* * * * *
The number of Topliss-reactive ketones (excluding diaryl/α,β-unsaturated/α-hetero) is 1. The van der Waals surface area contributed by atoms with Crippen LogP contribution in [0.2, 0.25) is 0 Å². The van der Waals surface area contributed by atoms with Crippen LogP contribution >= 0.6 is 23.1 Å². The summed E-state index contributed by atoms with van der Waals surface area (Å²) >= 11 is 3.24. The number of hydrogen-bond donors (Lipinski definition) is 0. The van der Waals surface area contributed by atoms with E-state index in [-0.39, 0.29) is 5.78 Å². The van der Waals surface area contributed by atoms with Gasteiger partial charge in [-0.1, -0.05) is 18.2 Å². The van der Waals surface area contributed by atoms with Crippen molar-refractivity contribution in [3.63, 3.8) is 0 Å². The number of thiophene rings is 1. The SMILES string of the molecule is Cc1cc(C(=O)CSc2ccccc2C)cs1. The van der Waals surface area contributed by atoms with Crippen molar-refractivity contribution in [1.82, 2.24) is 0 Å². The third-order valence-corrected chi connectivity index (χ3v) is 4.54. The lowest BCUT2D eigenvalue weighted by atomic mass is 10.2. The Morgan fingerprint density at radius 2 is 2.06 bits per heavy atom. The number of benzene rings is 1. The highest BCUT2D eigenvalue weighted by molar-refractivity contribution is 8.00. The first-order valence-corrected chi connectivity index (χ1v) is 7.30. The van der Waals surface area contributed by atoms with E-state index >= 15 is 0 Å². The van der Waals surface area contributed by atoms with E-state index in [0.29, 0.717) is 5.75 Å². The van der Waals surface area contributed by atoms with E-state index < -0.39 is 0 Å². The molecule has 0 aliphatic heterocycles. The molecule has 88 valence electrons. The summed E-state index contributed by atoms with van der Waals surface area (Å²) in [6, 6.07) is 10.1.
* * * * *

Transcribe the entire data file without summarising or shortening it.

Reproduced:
The number of Topliss-reactive ketones (excluding diaryl/α,β-unsaturated/α-hetero) is 1. The van der Waals surface area contributed by atoms with Crippen LogP contribution in [0.2, 0.25) is 0 Å². The van der Waals surface area contributed by atoms with Crippen LogP contribution >= 0.6 is 23.1 Å². The summed E-state index contributed by atoms with van der Waals surface area (Å²) >= 11 is 3.24. The number of hydrogen-bond donors (Lipinski definition) is 0. The van der Waals surface area contributed by atoms with E-state index in [-0.39, 0.29) is 5.78 Å². The van der Waals surface area contributed by atoms with Gasteiger partial charge in [-0.1, -0.05) is 18.2 Å². The van der Waals surface area contributed by atoms with Crippen molar-refractivity contribution in [3.63, 3.8) is 0 Å². The number of thiophene rings is 1. The SMILES string of the molecule is Cc1cc(C(=O)CSc2ccccc2C)cs1. The van der Waals surface area contributed by atoms with Crippen molar-refractivity contribution in [1.82, 2.24) is 0 Å². The third-order valence-corrected chi connectivity index (χ3v) is 4.54. The lowest BCUT2D eigenvalue weighted by atomic mass is 10.2. The Morgan fingerprint density at radius 2 is 2.06 bits per heavy atom. The number of benzene rings is 1. The highest BCUT2D eigenvalue weighted by molar-refractivity contribution is 8.00. The first-order valence-corrected chi connectivity index (χ1v) is 7.30. The van der Waals surface area contributed by atoms with E-state index >= 15 is 0 Å². The van der Waals surface area contributed by atoms with E-state index in [0.29, 0.717) is 5.75 Å². The van der Waals surface area contributed by atoms with E-state index < -0.39 is 0 Å². The molecule has 0 aliphatic heterocycles. The molecule has 88 valence electrons. The summed E-state index contributed by atoms with van der Waals surface area (Å²) in [6, 6.07) is 10.1.